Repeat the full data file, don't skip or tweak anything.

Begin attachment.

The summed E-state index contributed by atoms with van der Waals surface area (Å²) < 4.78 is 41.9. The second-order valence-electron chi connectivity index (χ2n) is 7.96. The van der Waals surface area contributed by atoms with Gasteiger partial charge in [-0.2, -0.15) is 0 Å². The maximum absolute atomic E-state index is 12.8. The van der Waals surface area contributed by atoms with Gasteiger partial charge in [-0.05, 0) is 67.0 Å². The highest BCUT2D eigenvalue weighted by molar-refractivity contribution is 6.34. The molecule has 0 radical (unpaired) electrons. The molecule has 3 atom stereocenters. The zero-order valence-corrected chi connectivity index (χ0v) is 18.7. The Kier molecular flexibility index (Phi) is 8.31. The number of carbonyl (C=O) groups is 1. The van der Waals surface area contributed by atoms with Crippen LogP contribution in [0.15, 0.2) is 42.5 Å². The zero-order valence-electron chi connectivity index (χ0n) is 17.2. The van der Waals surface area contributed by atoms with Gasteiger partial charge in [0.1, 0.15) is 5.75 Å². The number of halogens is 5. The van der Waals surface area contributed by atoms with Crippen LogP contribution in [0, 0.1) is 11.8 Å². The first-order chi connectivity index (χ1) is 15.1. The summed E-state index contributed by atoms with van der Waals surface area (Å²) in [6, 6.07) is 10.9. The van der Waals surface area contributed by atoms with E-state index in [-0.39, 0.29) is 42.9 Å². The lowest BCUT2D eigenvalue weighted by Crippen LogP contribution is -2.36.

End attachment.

The summed E-state index contributed by atoms with van der Waals surface area (Å²) < 4.78 is 41.9. The second-order valence-electron chi connectivity index (χ2n) is 7.96. The van der Waals surface area contributed by atoms with Gasteiger partial charge in [-0.2, -0.15) is 0 Å². The maximum absolute atomic E-state index is 12.8. The van der Waals surface area contributed by atoms with Gasteiger partial charge in [-0.05, 0) is 67.0 Å². The highest BCUT2D eigenvalue weighted by molar-refractivity contribution is 6.34. The molecule has 0 radical (unpaired) electrons. The molecule has 3 atom stereocenters. The zero-order valence-corrected chi connectivity index (χ0v) is 18.7. The Kier molecular flexibility index (Phi) is 8.31. The number of carbonyl (C=O) groups is 1. The van der Waals surface area contributed by atoms with Crippen LogP contribution in [0.15, 0.2) is 42.5 Å². The zero-order valence-electron chi connectivity index (χ0n) is 17.2. The van der Waals surface area contributed by atoms with Gasteiger partial charge in [0.1, 0.15) is 5.75 Å². The number of halogens is 5. The van der Waals surface area contributed by atoms with Crippen LogP contribution in [0, 0.1) is 11.8 Å². The first-order chi connectivity index (χ1) is 15.1. The summed E-state index contributed by atoms with van der Waals surface area (Å²) in [6, 6.07) is 10.9. The van der Waals surface area contributed by atoms with E-state index in [-0.39, 0.29) is 42.9 Å². The lowest BCUT2D eigenvalue weighted by Crippen LogP contribution is -2.36.